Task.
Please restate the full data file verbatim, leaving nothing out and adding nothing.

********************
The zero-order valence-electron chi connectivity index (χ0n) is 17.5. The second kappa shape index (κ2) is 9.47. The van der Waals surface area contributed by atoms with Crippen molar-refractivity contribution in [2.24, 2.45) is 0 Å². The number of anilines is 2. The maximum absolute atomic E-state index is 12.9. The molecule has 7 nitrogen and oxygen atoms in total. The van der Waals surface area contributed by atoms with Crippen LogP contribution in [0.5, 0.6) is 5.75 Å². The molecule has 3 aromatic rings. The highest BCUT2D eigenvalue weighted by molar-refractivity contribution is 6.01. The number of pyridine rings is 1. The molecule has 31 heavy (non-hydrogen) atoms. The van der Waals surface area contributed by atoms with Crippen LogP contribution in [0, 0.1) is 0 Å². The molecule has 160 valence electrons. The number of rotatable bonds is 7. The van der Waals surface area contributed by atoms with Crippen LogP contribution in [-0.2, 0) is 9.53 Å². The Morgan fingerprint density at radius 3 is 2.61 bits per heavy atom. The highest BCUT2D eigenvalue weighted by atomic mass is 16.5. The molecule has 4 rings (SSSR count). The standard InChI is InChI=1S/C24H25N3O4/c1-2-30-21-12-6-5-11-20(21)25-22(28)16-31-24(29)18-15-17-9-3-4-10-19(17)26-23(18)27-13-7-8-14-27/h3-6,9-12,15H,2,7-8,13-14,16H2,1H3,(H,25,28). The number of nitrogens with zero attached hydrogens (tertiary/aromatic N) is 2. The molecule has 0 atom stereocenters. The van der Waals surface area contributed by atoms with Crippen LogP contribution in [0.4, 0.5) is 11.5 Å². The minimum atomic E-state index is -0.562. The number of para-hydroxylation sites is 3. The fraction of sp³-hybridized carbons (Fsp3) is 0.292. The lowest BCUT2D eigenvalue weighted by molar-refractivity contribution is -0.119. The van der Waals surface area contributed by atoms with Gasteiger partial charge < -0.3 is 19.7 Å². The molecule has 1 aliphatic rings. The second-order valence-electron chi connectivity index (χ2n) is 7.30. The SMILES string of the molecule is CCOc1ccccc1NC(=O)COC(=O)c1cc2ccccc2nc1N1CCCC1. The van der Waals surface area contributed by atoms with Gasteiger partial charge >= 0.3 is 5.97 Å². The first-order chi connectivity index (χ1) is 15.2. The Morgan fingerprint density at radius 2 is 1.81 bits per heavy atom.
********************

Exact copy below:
The zero-order valence-electron chi connectivity index (χ0n) is 17.5. The second kappa shape index (κ2) is 9.47. The van der Waals surface area contributed by atoms with Crippen molar-refractivity contribution in [2.24, 2.45) is 0 Å². The number of anilines is 2. The maximum absolute atomic E-state index is 12.9. The molecule has 7 nitrogen and oxygen atoms in total. The van der Waals surface area contributed by atoms with Crippen LogP contribution in [0.5, 0.6) is 5.75 Å². The molecule has 3 aromatic rings. The highest BCUT2D eigenvalue weighted by molar-refractivity contribution is 6.01. The number of pyridine rings is 1. The molecule has 31 heavy (non-hydrogen) atoms. The van der Waals surface area contributed by atoms with Crippen LogP contribution in [0, 0.1) is 0 Å². The molecule has 160 valence electrons. The number of rotatable bonds is 7. The van der Waals surface area contributed by atoms with Crippen LogP contribution in [-0.2, 0) is 9.53 Å². The Morgan fingerprint density at radius 3 is 2.61 bits per heavy atom. The highest BCUT2D eigenvalue weighted by atomic mass is 16.5. The molecule has 4 rings (SSSR count). The standard InChI is InChI=1S/C24H25N3O4/c1-2-30-21-12-6-5-11-20(21)25-22(28)16-31-24(29)18-15-17-9-3-4-10-19(17)26-23(18)27-13-7-8-14-27/h3-6,9-12,15H,2,7-8,13-14,16H2,1H3,(H,25,28). The number of nitrogens with zero attached hydrogens (tertiary/aromatic N) is 2. The molecule has 0 atom stereocenters. The van der Waals surface area contributed by atoms with Crippen LogP contribution in [0.4, 0.5) is 11.5 Å². The minimum atomic E-state index is -0.562. The number of para-hydroxylation sites is 3. The fraction of sp³-hybridized carbons (Fsp3) is 0.292. The lowest BCUT2D eigenvalue weighted by molar-refractivity contribution is -0.119. The van der Waals surface area contributed by atoms with Gasteiger partial charge < -0.3 is 19.7 Å². The molecule has 1 aliphatic rings. The second-order valence-electron chi connectivity index (χ2n) is 7.30. The SMILES string of the molecule is CCOc1ccccc1NC(=O)COC(=O)c1cc2ccccc2nc1N1CCCC1. The van der Waals surface area contributed by atoms with Gasteiger partial charge >= 0.3 is 5.97 Å². The first-order chi connectivity index (χ1) is 15.2. The Morgan fingerprint density at radius 2 is 1.81 bits per heavy atom.